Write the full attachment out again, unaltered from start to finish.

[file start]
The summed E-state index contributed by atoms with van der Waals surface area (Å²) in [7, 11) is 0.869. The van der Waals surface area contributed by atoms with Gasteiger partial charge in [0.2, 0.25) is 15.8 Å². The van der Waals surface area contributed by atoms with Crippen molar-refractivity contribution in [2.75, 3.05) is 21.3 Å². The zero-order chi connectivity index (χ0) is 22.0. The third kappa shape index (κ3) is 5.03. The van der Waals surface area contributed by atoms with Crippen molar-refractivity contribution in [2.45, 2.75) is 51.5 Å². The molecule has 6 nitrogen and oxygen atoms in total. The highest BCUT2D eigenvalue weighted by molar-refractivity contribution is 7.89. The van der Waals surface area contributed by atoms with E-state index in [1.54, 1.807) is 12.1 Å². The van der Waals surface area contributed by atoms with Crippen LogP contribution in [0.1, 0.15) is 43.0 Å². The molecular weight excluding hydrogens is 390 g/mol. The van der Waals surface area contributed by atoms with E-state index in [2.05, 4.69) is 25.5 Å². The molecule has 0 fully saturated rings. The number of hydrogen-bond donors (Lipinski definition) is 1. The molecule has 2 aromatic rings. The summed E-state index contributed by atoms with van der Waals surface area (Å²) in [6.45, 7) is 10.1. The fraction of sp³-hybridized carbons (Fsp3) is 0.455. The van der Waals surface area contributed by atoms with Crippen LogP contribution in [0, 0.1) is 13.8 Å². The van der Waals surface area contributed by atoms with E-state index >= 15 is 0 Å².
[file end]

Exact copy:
The summed E-state index contributed by atoms with van der Waals surface area (Å²) in [7, 11) is 0.869. The van der Waals surface area contributed by atoms with Gasteiger partial charge in [0.2, 0.25) is 15.8 Å². The van der Waals surface area contributed by atoms with Crippen molar-refractivity contribution in [2.75, 3.05) is 21.3 Å². The zero-order chi connectivity index (χ0) is 22.0. The third kappa shape index (κ3) is 5.03. The van der Waals surface area contributed by atoms with Crippen molar-refractivity contribution in [2.45, 2.75) is 51.5 Å². The molecule has 6 nitrogen and oxygen atoms in total. The highest BCUT2D eigenvalue weighted by molar-refractivity contribution is 7.89. The van der Waals surface area contributed by atoms with E-state index in [1.54, 1.807) is 12.1 Å². The van der Waals surface area contributed by atoms with Crippen LogP contribution in [0.1, 0.15) is 43.0 Å². The molecular weight excluding hydrogens is 390 g/mol. The van der Waals surface area contributed by atoms with E-state index in [2.05, 4.69) is 25.5 Å². The molecule has 0 fully saturated rings. The number of hydrogen-bond donors (Lipinski definition) is 1. The molecule has 2 aromatic rings. The summed E-state index contributed by atoms with van der Waals surface area (Å²) in [6.45, 7) is 10.1. The fraction of sp³-hybridized carbons (Fsp3) is 0.455. The van der Waals surface area contributed by atoms with Crippen LogP contribution in [0, 0.1) is 13.8 Å². The van der Waals surface area contributed by atoms with E-state index >= 15 is 0 Å².